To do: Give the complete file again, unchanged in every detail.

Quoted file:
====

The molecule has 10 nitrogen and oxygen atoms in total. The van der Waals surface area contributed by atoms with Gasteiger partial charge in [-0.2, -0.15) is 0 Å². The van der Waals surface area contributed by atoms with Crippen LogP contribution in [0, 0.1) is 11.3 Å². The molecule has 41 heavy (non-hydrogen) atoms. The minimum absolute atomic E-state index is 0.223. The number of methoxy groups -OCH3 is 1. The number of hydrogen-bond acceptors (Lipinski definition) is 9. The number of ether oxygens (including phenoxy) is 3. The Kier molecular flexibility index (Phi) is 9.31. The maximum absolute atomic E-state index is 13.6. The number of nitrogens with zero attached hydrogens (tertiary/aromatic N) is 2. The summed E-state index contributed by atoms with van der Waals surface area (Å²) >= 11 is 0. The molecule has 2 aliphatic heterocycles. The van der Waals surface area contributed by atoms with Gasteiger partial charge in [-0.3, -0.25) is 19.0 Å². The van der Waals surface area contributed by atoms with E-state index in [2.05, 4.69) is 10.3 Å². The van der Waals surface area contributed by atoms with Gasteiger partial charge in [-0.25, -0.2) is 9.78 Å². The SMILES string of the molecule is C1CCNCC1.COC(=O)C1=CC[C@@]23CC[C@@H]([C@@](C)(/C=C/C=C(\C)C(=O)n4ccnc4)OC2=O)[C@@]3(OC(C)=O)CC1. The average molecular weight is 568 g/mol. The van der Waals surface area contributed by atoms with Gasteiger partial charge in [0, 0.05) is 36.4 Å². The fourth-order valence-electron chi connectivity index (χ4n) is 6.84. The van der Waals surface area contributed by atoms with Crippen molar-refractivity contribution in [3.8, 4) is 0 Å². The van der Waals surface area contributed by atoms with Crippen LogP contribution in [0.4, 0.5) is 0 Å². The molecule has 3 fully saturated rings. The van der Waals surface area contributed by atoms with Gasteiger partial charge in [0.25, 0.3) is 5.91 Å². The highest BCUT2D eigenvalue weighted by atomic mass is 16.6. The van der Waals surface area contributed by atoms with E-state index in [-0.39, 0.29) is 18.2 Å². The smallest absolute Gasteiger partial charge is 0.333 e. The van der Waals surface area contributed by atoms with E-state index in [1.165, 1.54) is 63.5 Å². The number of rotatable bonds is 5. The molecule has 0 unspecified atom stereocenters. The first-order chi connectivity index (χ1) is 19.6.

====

The molecule has 10 nitrogen and oxygen atoms in total. The van der Waals surface area contributed by atoms with Gasteiger partial charge in [-0.2, -0.15) is 0 Å². The van der Waals surface area contributed by atoms with Crippen LogP contribution in [0, 0.1) is 11.3 Å². The molecule has 41 heavy (non-hydrogen) atoms. The minimum absolute atomic E-state index is 0.223. The number of methoxy groups -OCH3 is 1. The number of hydrogen-bond acceptors (Lipinski definition) is 9. The number of ether oxygens (including phenoxy) is 3. The Kier molecular flexibility index (Phi) is 9.31. The maximum absolute atomic E-state index is 13.6. The number of nitrogens with zero attached hydrogens (tertiary/aromatic N) is 2. The summed E-state index contributed by atoms with van der Waals surface area (Å²) >= 11 is 0. The molecule has 2 aliphatic heterocycles. The van der Waals surface area contributed by atoms with Gasteiger partial charge in [-0.3, -0.25) is 19.0 Å². The van der Waals surface area contributed by atoms with E-state index in [2.05, 4.69) is 10.3 Å². The van der Waals surface area contributed by atoms with Gasteiger partial charge in [-0.25, -0.2) is 9.78 Å². The SMILES string of the molecule is C1CCNCC1.COC(=O)C1=CC[C@@]23CC[C@@H]([C@@](C)(/C=C/C=C(\C)C(=O)n4ccnc4)OC2=O)[C@@]3(OC(C)=O)CC1. The average molecular weight is 568 g/mol. The van der Waals surface area contributed by atoms with Gasteiger partial charge in [0, 0.05) is 36.4 Å². The fourth-order valence-electron chi connectivity index (χ4n) is 6.84. The van der Waals surface area contributed by atoms with Crippen molar-refractivity contribution in [3.8, 4) is 0 Å². The van der Waals surface area contributed by atoms with Crippen LogP contribution in [0.4, 0.5) is 0 Å². The molecule has 3 fully saturated rings. The van der Waals surface area contributed by atoms with Gasteiger partial charge in [0.25, 0.3) is 5.91 Å². The highest BCUT2D eigenvalue weighted by atomic mass is 16.6. The van der Waals surface area contributed by atoms with E-state index in [-0.39, 0.29) is 18.2 Å². The smallest absolute Gasteiger partial charge is 0.333 e. The van der Waals surface area contributed by atoms with E-state index in [1.165, 1.54) is 63.5 Å². The number of rotatable bonds is 5. The molecule has 0 unspecified atom stereocenters. The first-order chi connectivity index (χ1) is 19.6.